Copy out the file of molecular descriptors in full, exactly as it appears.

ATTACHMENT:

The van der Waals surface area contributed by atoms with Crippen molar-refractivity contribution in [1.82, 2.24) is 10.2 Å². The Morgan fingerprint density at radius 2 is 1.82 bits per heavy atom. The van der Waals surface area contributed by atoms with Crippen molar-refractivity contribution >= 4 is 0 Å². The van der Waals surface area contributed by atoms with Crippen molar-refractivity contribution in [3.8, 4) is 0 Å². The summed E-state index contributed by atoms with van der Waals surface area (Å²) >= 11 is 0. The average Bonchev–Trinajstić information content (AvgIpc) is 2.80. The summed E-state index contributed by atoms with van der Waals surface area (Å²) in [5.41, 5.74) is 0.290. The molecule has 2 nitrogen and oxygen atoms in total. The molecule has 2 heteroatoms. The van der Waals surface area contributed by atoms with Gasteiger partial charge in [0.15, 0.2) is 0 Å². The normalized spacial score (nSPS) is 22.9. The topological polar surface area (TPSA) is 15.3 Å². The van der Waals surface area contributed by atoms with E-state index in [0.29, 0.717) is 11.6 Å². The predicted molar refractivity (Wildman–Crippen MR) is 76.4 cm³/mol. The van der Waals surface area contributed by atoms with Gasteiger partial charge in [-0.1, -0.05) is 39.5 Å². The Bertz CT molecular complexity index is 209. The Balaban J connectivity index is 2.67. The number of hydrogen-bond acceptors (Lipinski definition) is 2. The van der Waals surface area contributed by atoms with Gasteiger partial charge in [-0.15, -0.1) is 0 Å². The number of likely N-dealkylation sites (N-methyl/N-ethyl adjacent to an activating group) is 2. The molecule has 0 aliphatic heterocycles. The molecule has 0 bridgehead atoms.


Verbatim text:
The van der Waals surface area contributed by atoms with Crippen molar-refractivity contribution in [1.82, 2.24) is 10.2 Å². The Morgan fingerprint density at radius 2 is 1.82 bits per heavy atom. The van der Waals surface area contributed by atoms with Crippen molar-refractivity contribution >= 4 is 0 Å². The van der Waals surface area contributed by atoms with Crippen molar-refractivity contribution in [3.8, 4) is 0 Å². The summed E-state index contributed by atoms with van der Waals surface area (Å²) >= 11 is 0. The average Bonchev–Trinajstić information content (AvgIpc) is 2.80. The summed E-state index contributed by atoms with van der Waals surface area (Å²) in [5.41, 5.74) is 0.290. The molecule has 2 nitrogen and oxygen atoms in total. The molecule has 2 heteroatoms. The van der Waals surface area contributed by atoms with Gasteiger partial charge in [0.15, 0.2) is 0 Å². The normalized spacial score (nSPS) is 22.9. The topological polar surface area (TPSA) is 15.3 Å². The van der Waals surface area contributed by atoms with E-state index in [0.29, 0.717) is 11.6 Å². The predicted molar refractivity (Wildman–Crippen MR) is 76.4 cm³/mol. The van der Waals surface area contributed by atoms with Gasteiger partial charge in [-0.1, -0.05) is 39.5 Å². The Bertz CT molecular complexity index is 209. The Balaban J connectivity index is 2.67. The number of hydrogen-bond acceptors (Lipinski definition) is 2. The van der Waals surface area contributed by atoms with Gasteiger partial charge in [-0.15, -0.1) is 0 Å². The number of likely N-dealkylation sites (N-methyl/N-ethyl adjacent to an activating group) is 2. The molecule has 0 aliphatic heterocycles. The molecule has 0 bridgehead atoms.